Graduate student highlights intersections of Pride and National Indigenous History

Wednesday, June 16, 2021

Benny Skinner, an MA Global Governance student, invites us to celebrate Pride Month and National Indigenous History Month fiercely and in tandem, mindful of the vast contributions to the push for 2SLGBTQIA+ rights by Indigenous peoples. Originally posted on the Balsillie School of International Affairs website, the article is shared here with permission of the author.


Benny SkinnerBy Benny Skinner

Here in Canada, June is a month of great importance to individuals such as myself – it is a time of reflection, celebration, education, and protest. It is a beautiful time to become educated on the history of 2SLGBTQIA+ people, celebrate our accomplishments, and most importantly, continue the fight for our fundamental rights to be who we are and love who we love without fear of persecution. This fight continues today in 2021, as homosexuality and gender diversity continue to be criminalized both legally and socially in many parts of the world.

I am an Indigenous non-binary person, and though many may quickly recognize June to be a month of rainbows and glitter, often forgotten is the fact that June is also National Indigenous History Month. Though the modern Pride tradition (in North America) of protesting in June was spearheaded by black transgender women, the modern Pride movement was notably preceded by Indigenous groups’ resistance to colonization across the continent. Indigenous groups on Turtle Island have been recognizing fluid conceptualizations of gender and sexuality since time immemorial, and for many the struggle for their rights and freedoms has been historically inseparable from the struggle for the rights and freedoms of Two Spirit people.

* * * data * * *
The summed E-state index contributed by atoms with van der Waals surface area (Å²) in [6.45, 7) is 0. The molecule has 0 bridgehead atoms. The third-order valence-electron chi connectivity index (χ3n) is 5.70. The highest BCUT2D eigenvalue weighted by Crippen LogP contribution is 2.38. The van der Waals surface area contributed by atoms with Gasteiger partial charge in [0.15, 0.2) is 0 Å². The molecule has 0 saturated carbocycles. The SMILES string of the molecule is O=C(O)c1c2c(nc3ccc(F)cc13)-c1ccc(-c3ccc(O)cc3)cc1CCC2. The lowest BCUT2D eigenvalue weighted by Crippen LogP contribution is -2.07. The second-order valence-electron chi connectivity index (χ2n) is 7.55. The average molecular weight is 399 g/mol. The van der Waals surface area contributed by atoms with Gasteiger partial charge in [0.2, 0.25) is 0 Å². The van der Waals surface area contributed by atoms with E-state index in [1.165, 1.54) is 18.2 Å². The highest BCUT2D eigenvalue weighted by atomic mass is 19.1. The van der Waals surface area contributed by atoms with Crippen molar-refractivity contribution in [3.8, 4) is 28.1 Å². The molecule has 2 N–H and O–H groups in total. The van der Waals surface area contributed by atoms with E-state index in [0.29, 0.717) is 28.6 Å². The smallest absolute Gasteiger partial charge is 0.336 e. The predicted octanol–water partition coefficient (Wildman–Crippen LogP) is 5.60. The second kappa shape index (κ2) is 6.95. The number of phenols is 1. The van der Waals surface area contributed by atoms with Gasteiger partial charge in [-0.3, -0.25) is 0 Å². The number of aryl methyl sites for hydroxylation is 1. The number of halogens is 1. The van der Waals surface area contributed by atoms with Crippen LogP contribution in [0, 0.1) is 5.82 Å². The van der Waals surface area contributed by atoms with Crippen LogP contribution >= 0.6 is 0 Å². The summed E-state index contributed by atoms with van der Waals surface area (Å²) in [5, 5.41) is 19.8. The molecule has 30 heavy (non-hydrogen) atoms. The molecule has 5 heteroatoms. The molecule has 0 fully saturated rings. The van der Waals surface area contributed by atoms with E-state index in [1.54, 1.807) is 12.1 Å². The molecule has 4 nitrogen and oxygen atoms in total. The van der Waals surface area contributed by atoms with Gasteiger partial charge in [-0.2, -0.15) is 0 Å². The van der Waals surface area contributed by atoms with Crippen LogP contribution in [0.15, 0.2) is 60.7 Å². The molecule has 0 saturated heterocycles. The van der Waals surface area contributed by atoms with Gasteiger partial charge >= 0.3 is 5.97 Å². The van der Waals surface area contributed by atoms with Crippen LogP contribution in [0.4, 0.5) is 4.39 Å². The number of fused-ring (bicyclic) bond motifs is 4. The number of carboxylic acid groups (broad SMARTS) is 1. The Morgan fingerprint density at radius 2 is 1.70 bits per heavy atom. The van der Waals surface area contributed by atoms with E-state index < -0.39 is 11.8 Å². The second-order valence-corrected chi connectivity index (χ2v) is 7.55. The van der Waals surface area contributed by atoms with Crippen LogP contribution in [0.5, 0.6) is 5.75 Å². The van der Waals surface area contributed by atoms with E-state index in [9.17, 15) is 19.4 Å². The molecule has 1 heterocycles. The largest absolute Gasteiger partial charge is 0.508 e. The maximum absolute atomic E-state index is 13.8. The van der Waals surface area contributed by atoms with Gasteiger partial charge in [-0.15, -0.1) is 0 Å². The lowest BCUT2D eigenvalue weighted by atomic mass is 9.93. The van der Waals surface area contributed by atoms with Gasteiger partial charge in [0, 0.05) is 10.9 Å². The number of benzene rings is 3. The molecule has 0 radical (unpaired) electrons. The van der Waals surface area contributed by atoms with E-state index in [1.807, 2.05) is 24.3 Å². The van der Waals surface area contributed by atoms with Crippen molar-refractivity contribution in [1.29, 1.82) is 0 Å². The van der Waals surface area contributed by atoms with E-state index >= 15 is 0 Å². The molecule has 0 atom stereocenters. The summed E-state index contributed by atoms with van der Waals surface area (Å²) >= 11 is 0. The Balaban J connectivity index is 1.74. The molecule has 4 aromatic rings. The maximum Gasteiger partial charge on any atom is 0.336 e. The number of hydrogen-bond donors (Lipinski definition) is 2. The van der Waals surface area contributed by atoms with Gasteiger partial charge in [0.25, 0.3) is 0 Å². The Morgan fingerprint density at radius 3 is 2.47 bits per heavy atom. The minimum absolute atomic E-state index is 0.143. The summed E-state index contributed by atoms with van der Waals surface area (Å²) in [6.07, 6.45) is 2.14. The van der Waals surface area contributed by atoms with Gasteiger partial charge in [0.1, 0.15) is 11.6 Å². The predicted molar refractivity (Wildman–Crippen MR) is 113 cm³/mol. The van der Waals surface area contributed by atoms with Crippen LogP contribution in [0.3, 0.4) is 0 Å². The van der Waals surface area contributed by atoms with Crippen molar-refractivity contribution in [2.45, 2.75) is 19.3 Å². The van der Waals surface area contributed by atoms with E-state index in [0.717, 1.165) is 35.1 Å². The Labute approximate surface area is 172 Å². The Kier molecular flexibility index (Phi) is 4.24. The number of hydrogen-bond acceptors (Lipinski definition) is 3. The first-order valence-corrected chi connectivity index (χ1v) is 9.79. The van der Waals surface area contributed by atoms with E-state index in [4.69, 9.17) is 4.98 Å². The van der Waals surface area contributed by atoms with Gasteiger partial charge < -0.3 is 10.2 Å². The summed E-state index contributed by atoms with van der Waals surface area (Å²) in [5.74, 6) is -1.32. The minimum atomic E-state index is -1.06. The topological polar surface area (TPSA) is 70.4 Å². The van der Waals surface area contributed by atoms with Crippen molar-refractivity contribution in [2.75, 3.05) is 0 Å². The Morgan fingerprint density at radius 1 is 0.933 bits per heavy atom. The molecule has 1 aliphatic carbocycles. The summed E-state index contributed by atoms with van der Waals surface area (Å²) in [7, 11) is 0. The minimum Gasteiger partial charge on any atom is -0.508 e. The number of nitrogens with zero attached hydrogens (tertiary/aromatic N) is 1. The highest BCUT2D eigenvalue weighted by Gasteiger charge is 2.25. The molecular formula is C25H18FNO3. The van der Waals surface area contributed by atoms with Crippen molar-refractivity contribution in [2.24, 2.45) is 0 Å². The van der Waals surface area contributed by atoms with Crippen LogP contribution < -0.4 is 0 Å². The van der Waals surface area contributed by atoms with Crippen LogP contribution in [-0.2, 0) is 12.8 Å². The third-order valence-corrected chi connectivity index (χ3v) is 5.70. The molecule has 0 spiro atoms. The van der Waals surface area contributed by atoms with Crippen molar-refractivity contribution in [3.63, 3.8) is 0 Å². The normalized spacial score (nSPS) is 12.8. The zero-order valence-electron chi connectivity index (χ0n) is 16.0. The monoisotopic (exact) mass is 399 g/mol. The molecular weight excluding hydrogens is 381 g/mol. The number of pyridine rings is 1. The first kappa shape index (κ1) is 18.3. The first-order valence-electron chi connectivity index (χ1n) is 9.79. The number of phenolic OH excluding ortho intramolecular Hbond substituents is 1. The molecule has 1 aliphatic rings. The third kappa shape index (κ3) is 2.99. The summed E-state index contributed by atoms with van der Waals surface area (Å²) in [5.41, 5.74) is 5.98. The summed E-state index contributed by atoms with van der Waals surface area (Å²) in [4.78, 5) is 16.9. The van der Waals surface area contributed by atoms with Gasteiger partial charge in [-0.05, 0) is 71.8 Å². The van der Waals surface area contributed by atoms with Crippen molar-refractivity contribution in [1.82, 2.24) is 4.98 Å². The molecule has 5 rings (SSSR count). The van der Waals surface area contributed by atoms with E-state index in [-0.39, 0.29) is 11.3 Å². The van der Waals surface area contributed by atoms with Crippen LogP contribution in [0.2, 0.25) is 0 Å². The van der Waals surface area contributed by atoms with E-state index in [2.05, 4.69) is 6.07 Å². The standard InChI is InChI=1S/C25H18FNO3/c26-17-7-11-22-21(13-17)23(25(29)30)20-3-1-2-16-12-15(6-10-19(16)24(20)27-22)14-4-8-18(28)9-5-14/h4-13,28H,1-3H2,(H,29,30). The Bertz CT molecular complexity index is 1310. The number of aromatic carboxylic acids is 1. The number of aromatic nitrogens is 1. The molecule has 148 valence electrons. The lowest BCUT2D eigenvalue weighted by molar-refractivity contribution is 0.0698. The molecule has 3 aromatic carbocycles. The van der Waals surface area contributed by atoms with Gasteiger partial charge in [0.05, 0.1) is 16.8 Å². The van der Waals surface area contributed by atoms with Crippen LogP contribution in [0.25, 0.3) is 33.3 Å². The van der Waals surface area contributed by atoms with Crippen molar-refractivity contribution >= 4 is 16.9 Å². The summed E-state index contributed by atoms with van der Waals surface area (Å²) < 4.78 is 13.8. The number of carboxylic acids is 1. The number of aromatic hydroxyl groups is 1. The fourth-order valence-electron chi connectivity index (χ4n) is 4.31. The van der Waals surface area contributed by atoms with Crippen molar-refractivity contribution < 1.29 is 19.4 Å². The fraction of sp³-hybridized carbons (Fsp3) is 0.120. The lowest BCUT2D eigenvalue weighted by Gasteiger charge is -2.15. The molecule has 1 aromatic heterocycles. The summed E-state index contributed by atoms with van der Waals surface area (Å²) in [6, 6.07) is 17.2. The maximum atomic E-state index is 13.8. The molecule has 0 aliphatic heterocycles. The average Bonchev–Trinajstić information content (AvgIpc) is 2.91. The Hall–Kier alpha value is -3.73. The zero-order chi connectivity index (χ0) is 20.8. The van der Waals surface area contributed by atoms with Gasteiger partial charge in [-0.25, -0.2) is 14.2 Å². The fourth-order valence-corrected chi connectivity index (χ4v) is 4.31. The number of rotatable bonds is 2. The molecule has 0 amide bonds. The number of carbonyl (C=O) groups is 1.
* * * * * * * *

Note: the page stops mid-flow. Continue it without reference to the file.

Colours and Indigenous peoples
Progressive Pride flag
 

Amidst the recent news coverage of Canada’s residential school legacy – inflamed due to the excavation of the remains of 215 Indigenous children who were murdered at a residential school in Kamloops, BC – I hope to draw attention to the historical connections between the oppression of Indigenous peoples and the oppression of 2SLGBTQIA+ peoples. Ultimately, excluding the intersections of Pride history and Indigenous history brings us further away from reconciliation and risks the erasure of the intersectional identities of those who traditionally acknowledged the rights of people living outside the confines of colonial hetero- and cis-normativity.

To wrap up June 2021, please join me in celebrating both Pride Month and National Indigenous History Month fiercely and in tandem, keeping in mind the vast contributions to the push for 2SLGBTQIA+ rights by Indigenous peoples.

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